These three little panels were published, July 19th, Sept. 25th and June 28th, 1925. The first two are by Bob Clampett, and the third is by Chase Craig, later editor at Western Printing and Lithographing, and Carl Barks’s boss for a while. In the first one, Bob seems to be presenting a typical 1920s Harold Teen type, celebrating with the “gang” near the L.A. Times building downtown, in the second one, Bob is promoting the Junior Times “Comics by Club Cartoonists” page, and Chase Craig is doing the sort of one-world boosterism so typical of the L.A. Times all through the years. The talent latent in these kid cartoonists of the 1920s, continues to impress me. I hope to find more.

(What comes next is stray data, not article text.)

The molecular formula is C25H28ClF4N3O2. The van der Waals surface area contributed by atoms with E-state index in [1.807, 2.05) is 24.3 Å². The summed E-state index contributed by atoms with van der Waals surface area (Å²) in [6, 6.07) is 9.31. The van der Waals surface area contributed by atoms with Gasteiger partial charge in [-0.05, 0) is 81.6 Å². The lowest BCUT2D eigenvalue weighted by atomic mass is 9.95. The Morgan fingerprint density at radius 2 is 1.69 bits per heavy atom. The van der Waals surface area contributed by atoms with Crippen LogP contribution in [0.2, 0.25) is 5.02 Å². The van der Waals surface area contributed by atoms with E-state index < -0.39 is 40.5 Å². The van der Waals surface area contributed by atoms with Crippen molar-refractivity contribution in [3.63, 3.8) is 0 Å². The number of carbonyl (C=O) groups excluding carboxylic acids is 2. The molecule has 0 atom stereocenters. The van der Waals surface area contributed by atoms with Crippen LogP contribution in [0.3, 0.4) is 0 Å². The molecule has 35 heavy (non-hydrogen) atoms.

The crazy continuities continue in the Barker Bill strip from 3-21 to 4-2-1955. Puddy the Pup finds the missing Pom-Pom the performing Poodle, and she’s had a litter of pups! Puddy’s laryngitis keeps the suspense going for a while, will he speak in public or not? A new story starts April first, as a medicine showman appears selling “Whetwhistle’s Wonderful Elixir” made from the sap of the Boo-Boo tree. If the customer drinks the elixir, it makes him or her want to chew wood! I’m expecting Woody Woodpecker to get involved in this story somehow!
In Felix from 7-1 to 7-7-1935, Felix finds the missing Danny Dooit by trailing the turtle that inadvertently kidnapped the boy. Felix rescues Danny from a rushing river, but both the Cat and the Kid are trapped by the horrible serpent vine in the 7-6. The Sunday page is full of kid antics as Bobby Dazzler trades blows with a bully, and Felix saves a boy from becoming obsessed with firearms, by giving him a bad dream. Winsor McCay continues as ghost-writer for Messmer, (strictly a fabrication).